Spokane Journal of Business

Breast reconstruction benefits from surgical advances

Valley plastic surgeon adopts shaped implants released last year

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-—Staff photo by Jessica Valencia
Dr. Carol Hathaway says up to a third of the breast surgery patients she sees come to her practice for reconstruction after undergoing mastectomies.

Dr. Carol Hathaway, a certified plastic surgeon based here, says medical advancements in biopsy and mastectomy techniques in recent years have enhanced reconstruction options for patients, aided in part by newer implants available in the U.S.

She estimates between a quarter and a third of the breast surgery patients she sees come to her for breast reconstruction after mastectomies, adding that some of the patients are hesitant about the procedure.

"They're not even sure if they want reconstruction because their mind is wrapped around surviving," Hathaway says. Once the surgery is complete, she adds, patients often say they're happy they opted for reconstruction.

Mastectomies are carried out by general surgeons typically.

"To be able to leave the majority of the skin leaves a much better outcome," Hathaway says.

For breast reconstruction procedures, it typically takes at least two surgeries, she says, although some patients undergo more.

She says biopsies have changed as well, with more being done as nonsurgical procedures, also known as percutaneous biopsies, as opposed to going under the knife.

"It's led doctors to realize they don't need to take as much skin as they used to, and the less skin they take, the better your construction options," she says.

The recent addition of shaped breast implants, such as those available through Sientra Inc., which have been on the market for about a year, provide more options for breast augmentation and reconstruction surgeries, Hathaway says.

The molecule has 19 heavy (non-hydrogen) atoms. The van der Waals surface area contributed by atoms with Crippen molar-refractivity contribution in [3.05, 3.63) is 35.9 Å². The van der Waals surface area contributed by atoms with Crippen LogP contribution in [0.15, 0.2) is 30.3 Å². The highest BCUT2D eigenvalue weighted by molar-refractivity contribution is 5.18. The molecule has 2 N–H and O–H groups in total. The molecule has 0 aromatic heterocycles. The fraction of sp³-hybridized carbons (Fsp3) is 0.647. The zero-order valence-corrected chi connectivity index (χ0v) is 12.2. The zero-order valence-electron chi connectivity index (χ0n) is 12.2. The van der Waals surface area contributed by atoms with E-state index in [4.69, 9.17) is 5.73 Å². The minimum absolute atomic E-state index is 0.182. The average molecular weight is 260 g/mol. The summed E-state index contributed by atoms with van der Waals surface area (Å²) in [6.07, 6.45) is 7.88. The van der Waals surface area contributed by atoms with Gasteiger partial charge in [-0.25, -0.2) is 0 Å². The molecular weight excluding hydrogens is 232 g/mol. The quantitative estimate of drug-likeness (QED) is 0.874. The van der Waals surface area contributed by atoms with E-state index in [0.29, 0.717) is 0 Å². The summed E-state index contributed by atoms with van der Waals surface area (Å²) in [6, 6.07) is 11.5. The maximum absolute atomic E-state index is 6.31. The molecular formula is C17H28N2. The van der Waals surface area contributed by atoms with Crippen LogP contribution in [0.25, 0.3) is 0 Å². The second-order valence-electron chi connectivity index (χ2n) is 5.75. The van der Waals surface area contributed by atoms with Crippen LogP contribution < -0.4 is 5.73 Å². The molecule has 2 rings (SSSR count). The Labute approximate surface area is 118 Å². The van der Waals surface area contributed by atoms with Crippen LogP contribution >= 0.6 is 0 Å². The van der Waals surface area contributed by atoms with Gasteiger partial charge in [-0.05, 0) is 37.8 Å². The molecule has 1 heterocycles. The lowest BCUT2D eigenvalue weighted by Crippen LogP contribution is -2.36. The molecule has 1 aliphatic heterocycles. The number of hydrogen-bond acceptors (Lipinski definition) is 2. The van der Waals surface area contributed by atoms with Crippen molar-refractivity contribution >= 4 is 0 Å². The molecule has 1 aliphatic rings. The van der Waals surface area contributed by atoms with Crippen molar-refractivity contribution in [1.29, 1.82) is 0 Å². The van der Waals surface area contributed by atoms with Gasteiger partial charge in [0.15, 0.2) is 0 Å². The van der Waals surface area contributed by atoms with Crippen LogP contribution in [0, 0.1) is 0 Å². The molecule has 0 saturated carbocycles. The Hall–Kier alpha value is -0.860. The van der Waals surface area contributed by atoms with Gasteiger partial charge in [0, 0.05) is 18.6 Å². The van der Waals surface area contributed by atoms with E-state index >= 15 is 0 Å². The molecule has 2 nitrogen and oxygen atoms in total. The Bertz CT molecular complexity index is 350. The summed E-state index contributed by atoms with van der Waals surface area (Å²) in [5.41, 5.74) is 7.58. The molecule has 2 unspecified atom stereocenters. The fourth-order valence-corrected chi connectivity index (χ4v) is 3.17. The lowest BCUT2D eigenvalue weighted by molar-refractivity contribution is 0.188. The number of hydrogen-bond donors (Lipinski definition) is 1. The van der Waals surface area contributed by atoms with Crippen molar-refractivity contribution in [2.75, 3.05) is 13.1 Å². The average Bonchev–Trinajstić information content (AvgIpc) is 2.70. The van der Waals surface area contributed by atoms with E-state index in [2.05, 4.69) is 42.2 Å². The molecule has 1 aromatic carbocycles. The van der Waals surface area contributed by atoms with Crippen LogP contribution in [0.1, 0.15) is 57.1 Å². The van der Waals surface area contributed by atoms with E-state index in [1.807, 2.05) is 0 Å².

"Until the Sientra (implant) came into the market, all implants were round," she says.

Her practice, Carol Hathaway, MD PS, doing business as Carol Hathaway MD Plastic Surgery & Aesthetics, occupies a two-story, 4,300-square-foot medical office space in Spokane Valley at 1415 N. Houk that Hathaway has used for almost 20 years.

Hathaway declines to comment on how much she charges for a breast augmentation procedure. The American Society for Aesthetic Plastic Surgery says although the cost varies based on location and surgeon, the national average for breast augmentation using silicone gel implants in 2012 was $3,900 for a pair. The organization estimates it takes up to two weeks to recover from the procedure.

Hathaway says insurance is required by federal law to cover breast reconstruction and a symmetry operation for the other breast after a mastectomy, although the law doesn't specify which type of implant or surgery the insurance is required to cover.

"Just because you reconstruct (a breast), doesn't mean it matches," Hathaway says, as to why a symmetry surgery might be needed.

Breast augmentations performed for aesthetic reasons typically aren't covered by health insurance otherwise, she says.

She says using breast implants isn't the only option patients have after a mastectomy. Patients can opt for a flap reconstruction surgery, which uses skin and fatty tissue from the abdominal muscles for breast construction. Another option that's become more popular in recent years is a skin-sparing mastectomy, she says. In that type of procedure, the tissue of the nipple and areola are removed, and breast tissue is extracted through the opening.